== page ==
I've got this fantasy of selling everything I own and living a simpler and more meaningful life. The more I have the more stressed I seem to be. Owning more things just means more to maintain, more to worry about and more to feel guilty about owning.
This guy has taken on the project of limiting the things in his life to just 100 items. His goal is to arrive at that number by November 2008 and he has been blogging about his progress. He's gotten it down to 132 when I last checked. Many people have been inspired to follow suit and there's been some discussion online about what counts as a single thing. Does a pair of shoes count as two or one? Should you count each piece of your cutlery, socks, underwear etc? Some people are being more fundamentalist than others. One girl insists on counting her 20 pairs of shoes as a single item for her list.
Of course 100 is an arbitrary number. It may be an incredibly difficult count to attain but this type of exercise is a great way to force yourself to focus and prioritize what's important to you. It reminds me of the Dogma 95 restrictions for film making that were devised by Lars Von Trier and Thomas Vinterberg. Also, the endless variations of the "desert island question" that asks you to pick your 5 books or 5 albums or 5 movies that you couldn't live without.
All of these regimes are limited arbitrarily but all of them will force you to ask something of yourself; what do I really need and what is superfluous? Each of them will force you to be more efficient, more effective and more conscious of yourself, whether it's by reducing your environmental footprint, allowing you to make a leaner film or discovering and being able to express that which is truly important and inspiring to you.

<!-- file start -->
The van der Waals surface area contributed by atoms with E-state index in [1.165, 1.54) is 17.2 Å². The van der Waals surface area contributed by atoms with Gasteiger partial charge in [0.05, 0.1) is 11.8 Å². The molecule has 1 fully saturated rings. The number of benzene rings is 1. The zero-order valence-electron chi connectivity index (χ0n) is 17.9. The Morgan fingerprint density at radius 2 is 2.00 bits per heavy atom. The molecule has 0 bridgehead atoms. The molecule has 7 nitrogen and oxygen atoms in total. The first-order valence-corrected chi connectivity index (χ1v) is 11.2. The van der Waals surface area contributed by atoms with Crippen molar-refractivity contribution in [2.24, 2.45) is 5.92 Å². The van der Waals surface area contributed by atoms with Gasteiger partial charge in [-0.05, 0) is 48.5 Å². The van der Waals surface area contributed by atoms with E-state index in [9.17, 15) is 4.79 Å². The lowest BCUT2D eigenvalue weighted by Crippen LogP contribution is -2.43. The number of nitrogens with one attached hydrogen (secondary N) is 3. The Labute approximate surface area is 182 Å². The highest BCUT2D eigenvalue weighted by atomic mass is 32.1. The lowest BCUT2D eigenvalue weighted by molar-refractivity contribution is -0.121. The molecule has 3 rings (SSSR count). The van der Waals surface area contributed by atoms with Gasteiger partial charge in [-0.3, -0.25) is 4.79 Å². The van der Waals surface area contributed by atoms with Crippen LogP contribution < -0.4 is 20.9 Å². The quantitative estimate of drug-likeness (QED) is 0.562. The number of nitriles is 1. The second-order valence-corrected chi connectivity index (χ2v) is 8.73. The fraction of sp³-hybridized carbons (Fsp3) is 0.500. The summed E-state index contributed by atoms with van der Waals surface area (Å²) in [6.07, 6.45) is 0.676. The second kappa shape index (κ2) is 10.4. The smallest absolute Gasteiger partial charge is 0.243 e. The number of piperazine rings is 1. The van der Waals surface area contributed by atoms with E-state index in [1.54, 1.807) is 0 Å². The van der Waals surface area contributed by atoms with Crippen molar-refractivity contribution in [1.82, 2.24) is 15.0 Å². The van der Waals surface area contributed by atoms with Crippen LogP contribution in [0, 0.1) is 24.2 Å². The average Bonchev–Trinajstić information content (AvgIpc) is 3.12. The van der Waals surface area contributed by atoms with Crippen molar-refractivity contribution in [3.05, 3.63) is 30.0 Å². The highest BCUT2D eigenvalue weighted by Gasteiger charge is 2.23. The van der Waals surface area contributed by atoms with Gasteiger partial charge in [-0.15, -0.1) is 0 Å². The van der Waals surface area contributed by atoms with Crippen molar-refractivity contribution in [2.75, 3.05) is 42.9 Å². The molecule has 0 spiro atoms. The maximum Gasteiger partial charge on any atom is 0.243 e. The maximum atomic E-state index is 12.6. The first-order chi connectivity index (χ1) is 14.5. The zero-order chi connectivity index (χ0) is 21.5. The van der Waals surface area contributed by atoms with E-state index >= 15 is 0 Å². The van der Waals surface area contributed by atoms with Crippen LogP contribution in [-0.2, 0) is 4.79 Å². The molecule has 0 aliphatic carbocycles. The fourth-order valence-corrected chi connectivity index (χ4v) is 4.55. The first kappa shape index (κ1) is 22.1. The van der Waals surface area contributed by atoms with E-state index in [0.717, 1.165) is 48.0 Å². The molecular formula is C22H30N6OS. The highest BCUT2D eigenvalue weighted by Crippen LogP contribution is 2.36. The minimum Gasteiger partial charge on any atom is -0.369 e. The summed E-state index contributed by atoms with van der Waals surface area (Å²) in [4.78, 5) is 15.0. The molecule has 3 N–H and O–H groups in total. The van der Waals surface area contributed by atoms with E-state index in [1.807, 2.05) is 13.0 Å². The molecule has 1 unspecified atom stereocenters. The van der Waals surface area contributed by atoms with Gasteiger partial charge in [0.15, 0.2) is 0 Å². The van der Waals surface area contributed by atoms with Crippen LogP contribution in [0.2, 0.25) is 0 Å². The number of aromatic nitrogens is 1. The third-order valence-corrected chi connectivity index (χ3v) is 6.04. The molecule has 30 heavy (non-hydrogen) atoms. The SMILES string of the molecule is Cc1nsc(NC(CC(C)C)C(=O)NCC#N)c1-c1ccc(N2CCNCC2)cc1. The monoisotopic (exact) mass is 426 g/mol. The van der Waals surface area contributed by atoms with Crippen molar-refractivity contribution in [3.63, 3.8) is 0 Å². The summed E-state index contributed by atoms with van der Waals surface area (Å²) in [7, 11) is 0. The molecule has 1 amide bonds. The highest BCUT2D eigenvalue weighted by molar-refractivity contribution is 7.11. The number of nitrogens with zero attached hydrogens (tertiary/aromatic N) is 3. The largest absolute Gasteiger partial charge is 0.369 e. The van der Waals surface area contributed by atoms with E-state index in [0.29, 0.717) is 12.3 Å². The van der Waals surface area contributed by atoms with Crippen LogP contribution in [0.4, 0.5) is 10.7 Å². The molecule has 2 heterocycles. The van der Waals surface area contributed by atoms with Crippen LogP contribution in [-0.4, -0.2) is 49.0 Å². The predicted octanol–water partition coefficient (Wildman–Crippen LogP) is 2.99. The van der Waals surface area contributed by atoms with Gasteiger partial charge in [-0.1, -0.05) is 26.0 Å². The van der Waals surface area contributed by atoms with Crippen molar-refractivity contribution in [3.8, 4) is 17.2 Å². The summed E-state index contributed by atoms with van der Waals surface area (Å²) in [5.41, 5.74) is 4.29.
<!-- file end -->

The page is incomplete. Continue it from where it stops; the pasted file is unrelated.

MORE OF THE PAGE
I don't think it really matters if you're so strict or not. I'm guessing that whoever decides to limit their possessions to 100 things will gain the invaluable benefit of perspective no matter how they choose to do it. Simply counting the number of things you own will undoubtedly cause you to think about those things in a new light. Whether you pare them down to 100 or 200 things you will likely come to realize that you may not actually need to have so many material possessions.
I have some friends who are talking about establishing an award to be given to someone not for their creation of something great but for their removal of something not so great. We rarely reward such things. Rather, we have become obsessed with growth as the only indicator of prosperity. This leads our current form of capitalism to encourage unhealthy growth. We have become far removed from any paradigm of balance and have embraced what can aptly be described by the metaphor of cancer which is the best example of unhealthy and unchecked growth. It eventually eats away and kills the system within which it grows.